Recruitment options include referrals, job postings, and career websites. Creating an attractive workplace is key to attracting and retaining talent. However you go about it, be sure to find people who you click with and embody the vibe of your brand. 

8. Invest in Equipment and Restaurant Technology

Writing down customers’ orders the old-fashioned way with pen and paper will get old — and inefficient — really fast.

Restaurant guests are expecting technology in their dining experience, and according to Toast’s Restaurant Technology Report, 95% of restaurateurs agree that technology improves business efficiency. 

And remember that restaurant guests don't always want to  – and won't always be able to – dine in. That's why you need to invest in equipment and technology that facilitates a takeaway experience that's just as good as your in-house dining experience. New restaurants in London should strongly consider investing in the following:

  • A cloud-based restaurant point of sale system or pos solution 
  • Kitchen display screens
  • An online ordering system for restaurants
  • Restaurant reporting and analytics
  • Restaurant inventory management software
  • Restaurant accounting software
  • Simple scheduling and team communication
  • A restaurant payroll solution
  • A restaurant loyalty or rewards solution

Contactless payment options and order-and-pay-at-the-table technology that makes guests feel comfortable

With these technologies, scaling your business and establishing a successful brand will be much easier. 

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Restaurant POS Comparison Tool

A free, customizable Restaurant POS Comparison Tool to research and compare point of sale systems in one Excel spreadsheet or editable PDF.

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9. Create a Restaurant Marketing Plan

Launching a restaurant in London demands a comprehensive marketing plan that not only captures but also engages your target audience effectively. This plan should encompass a wide array of promotional activities tailored to build anticipation and drive foot traffic from day one. Everything from enticing opening day incentives and weekly specials that draw in regulars to a robust presence on social media and targeted email marketing campaigns should be meticulously planned and executed within your marketing strategy.

Your marketing efforts should not be a scattergun approach but a finely tuned strategy prioritising channels most likely to reach and resonate with your target demographic. This means understanding where your potential customers spend their time online and offline and tailoring your messaging to appeal directly to their preferences and dining habits.

And the first thing in your marketing calendar? Spread the word about your restaurant’s soft opening and grand opening events! 

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Restaurant Marketing Plan

Create a marketing plan that'll drive repeat business with this customizable marketing playbook template and interactive calendar.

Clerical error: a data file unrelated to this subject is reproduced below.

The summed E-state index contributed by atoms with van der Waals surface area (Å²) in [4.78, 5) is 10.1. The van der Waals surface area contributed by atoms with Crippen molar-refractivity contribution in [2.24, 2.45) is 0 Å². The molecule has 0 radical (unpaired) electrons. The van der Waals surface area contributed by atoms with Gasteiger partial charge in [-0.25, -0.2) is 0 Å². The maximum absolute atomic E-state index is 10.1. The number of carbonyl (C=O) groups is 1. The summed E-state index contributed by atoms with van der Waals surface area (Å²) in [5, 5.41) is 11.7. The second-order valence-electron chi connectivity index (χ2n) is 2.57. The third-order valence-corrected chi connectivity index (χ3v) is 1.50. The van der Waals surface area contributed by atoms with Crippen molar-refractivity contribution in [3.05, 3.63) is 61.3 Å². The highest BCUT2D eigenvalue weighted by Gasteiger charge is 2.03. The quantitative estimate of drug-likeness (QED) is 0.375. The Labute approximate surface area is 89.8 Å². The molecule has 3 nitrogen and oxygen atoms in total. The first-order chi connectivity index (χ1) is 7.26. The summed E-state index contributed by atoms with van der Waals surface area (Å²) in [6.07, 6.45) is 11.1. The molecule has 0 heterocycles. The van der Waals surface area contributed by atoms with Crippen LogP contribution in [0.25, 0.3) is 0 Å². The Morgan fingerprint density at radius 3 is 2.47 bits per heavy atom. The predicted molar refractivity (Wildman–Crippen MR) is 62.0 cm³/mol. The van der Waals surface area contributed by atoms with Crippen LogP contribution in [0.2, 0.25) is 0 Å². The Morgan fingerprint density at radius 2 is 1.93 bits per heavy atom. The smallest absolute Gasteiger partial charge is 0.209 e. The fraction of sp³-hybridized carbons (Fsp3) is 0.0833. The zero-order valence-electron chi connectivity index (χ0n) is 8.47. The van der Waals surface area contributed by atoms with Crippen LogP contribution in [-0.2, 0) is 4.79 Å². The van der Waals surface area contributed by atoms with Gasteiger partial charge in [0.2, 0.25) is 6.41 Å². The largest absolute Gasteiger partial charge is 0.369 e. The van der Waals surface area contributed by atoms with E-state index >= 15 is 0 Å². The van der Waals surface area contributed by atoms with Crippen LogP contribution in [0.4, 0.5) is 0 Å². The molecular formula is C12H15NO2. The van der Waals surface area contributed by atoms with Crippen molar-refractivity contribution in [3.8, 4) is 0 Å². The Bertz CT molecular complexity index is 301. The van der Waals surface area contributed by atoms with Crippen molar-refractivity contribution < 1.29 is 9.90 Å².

Toast

10. Host a Soft-Opening and Grand-Opening

Once you’re ready to take London by storm, you’ll want to host soft and grand openings to introduce your restaurant to the capital. 

Before swinging those doors open to the public, a soft opening will be your trial. Invite your nearest and dearest – friends, family, and even your local neighbours – to be your taste testers for the night. They'll cut you some slack for any mistakes because they're (hopefully) on your side.

The soft opening isn't something you announce to the world; it's more of a chilled evening for your inner circle. It's your chance to work out the kinks with your team in a stress-free environment. Trust us, there will be the odd hiccup, but that's all part of the fun!

Now, onto the main event – the grand opening. This is when you swing your doors wide open and welcome the whole of London to sample your offering. Sure, there might still be a few issues to iron out, but that's normal.

Don't forget to take plenty of photos for social media to capture these milestones. Running a restaurant can be a wild ride, so remember to take a breather occasionally. Enjoy the experience, and treat yourself to a well-deserved pint at the end of a busy day. You're officially part of one of the most exciting industries out there. Cheers to you!

And if, down the line, you decide to expand your restaurant business or open multiple locations, you know where to find us

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DISCLAIMER: This information is provided for general informational purposes only, and publication does not constitute an endorsement. Toast does not warrant the accuracy or completeness of any information, text, graphics, links, or other items contained within this content. Toast does not guarantee you will achieve any specific results if you follow any advice herein. It may be advisable for you to consult with a professional such as a lawyer, accountant, or business advisor for advice specific to your situation.